The Iranian sentenced to death after being convicted of spying for Israel tells of his dealings with the Mossad in an interview with Iranian television on Monday.
The spy, Ali Ashtari, detailed the demands made of him by his Mossad handlers, who he said took advantage of his occupation as a computer broker whose clientele included top Iranian military officials.
"I was given a laptop computer so I could communicate with him and write to him by encoded and ciphered email, and he gave me two encrypted communication devices that I was to give to my clients, to test them out," said Ashtari, adding that he was told by his handlers to plant bugging equipment in the electronics he sold to his customers.
Ashtari says that among his clients were military acquisition officers from the Iranian defense ministry; and his handlers were apparently expecting to obtain information regarding Iran's missile program.
"As for the three military acquisition experts who were in contact with me, they (the handlers) asked me to bring them abroad under any possible pretext: tourism, special seminars or exhibitions," said Ashtari.
In a staged interview in the grand tradition of Iran's state-owned media, the spy was asked "if a senior military official asks to trade in an appliance or have it fixed, what do you do with it and how do you switch it?"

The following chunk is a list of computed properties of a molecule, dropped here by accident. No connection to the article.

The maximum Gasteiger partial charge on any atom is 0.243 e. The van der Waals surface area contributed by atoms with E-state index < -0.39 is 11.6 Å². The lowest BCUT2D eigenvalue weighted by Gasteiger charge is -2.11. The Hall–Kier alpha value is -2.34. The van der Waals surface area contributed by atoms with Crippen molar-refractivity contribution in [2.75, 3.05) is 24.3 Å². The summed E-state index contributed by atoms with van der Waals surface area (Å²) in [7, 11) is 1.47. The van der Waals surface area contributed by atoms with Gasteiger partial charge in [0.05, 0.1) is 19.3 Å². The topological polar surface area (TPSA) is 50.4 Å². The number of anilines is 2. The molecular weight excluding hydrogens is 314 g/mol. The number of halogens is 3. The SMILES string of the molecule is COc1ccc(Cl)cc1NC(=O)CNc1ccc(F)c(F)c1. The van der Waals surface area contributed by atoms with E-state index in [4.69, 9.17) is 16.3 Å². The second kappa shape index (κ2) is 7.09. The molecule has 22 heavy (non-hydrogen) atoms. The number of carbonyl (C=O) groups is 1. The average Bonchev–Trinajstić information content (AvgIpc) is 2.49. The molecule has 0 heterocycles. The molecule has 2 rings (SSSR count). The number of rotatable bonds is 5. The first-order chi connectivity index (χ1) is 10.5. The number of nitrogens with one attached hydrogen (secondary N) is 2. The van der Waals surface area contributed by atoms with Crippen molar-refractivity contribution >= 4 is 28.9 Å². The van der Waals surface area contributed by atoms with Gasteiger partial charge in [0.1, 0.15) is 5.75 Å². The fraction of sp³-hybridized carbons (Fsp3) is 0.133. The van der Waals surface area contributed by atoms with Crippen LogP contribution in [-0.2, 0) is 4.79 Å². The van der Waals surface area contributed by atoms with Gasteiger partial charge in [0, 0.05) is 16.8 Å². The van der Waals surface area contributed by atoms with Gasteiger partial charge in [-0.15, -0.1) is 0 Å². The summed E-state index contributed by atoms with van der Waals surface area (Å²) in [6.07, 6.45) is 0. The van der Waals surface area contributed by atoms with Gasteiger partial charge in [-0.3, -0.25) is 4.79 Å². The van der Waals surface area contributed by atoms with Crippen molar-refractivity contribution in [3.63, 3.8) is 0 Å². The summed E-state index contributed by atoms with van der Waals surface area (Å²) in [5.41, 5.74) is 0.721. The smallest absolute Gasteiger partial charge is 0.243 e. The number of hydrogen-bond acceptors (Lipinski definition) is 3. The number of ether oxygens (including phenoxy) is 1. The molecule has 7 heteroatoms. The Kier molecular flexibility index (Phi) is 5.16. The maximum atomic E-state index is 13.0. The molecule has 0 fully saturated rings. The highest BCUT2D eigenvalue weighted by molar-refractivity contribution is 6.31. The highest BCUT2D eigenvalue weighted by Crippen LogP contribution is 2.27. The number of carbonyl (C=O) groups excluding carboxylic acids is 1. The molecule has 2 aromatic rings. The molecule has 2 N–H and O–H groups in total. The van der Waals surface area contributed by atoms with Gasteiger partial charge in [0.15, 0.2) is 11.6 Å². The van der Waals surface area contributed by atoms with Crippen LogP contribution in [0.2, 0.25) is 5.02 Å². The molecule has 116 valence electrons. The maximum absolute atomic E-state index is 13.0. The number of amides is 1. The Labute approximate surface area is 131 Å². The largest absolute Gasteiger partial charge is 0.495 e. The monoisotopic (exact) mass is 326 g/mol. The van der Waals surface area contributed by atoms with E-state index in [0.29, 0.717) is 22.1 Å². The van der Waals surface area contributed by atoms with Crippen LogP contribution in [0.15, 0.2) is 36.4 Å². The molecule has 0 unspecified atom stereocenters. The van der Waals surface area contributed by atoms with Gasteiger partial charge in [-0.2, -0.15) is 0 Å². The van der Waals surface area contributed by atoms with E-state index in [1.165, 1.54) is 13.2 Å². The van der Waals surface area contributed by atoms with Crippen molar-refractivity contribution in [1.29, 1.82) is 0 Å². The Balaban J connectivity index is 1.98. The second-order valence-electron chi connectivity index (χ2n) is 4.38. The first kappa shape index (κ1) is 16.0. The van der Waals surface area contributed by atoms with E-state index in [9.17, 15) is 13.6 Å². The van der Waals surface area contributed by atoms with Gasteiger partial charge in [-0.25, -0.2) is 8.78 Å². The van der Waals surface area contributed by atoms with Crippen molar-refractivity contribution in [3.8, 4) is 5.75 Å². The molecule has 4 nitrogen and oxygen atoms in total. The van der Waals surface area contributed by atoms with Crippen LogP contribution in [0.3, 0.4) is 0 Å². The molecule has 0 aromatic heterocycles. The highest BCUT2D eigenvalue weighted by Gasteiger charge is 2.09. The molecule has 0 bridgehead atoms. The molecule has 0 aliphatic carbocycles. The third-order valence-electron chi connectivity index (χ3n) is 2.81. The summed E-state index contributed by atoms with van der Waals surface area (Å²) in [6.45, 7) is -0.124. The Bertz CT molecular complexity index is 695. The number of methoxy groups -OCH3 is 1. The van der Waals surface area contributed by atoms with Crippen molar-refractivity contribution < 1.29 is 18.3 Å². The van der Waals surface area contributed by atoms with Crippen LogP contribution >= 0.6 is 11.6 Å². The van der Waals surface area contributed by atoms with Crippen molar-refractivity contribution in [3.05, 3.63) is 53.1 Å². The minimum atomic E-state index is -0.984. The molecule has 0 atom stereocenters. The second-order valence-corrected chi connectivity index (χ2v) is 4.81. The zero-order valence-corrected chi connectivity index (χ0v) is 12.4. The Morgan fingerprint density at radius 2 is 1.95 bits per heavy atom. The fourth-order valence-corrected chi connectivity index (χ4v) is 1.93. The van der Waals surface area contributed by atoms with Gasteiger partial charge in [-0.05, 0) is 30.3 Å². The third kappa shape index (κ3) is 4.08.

In response Ashtari said: "I take it to the company and it agrees to exchange or fix the appliance for him. The senior official who gave me the appliance becomes an intelligence source without his knowledge and I pass that information on, and tell them he has given me his equipment."
Ashtari goes on to explain that by bugging GPS (Global Positioning System) units with, Mossad agents were able to "see where that person was, know what he has and where he can be found."
No signs of abuse
Throughout the interview Ashtari is calm and composed – though one might expect someone convicted of an offense as grievous as spying for Israel to undergo physical or psychological torture, and that some sign of this would be apparent in his demeanor.
Israel has so far declined to respond to the affair save for a laconic statement from the Foreign Affairs Ministry saying it was unaware of the case.
By putting a convicted spy sentenced to death on display at the present time is undoubtedly an attempt by Iran to deter other Iranian citizens from aiding foreign operations in exchange for money.
Secondly, Iran is also interested in showing that in the ongoing espionage war between Tehran and the West, it has the upper hand and can thwart attempts by foreign spy agencies to infiltrate Iran and obtain intelligence regarding its military or nuclear programs.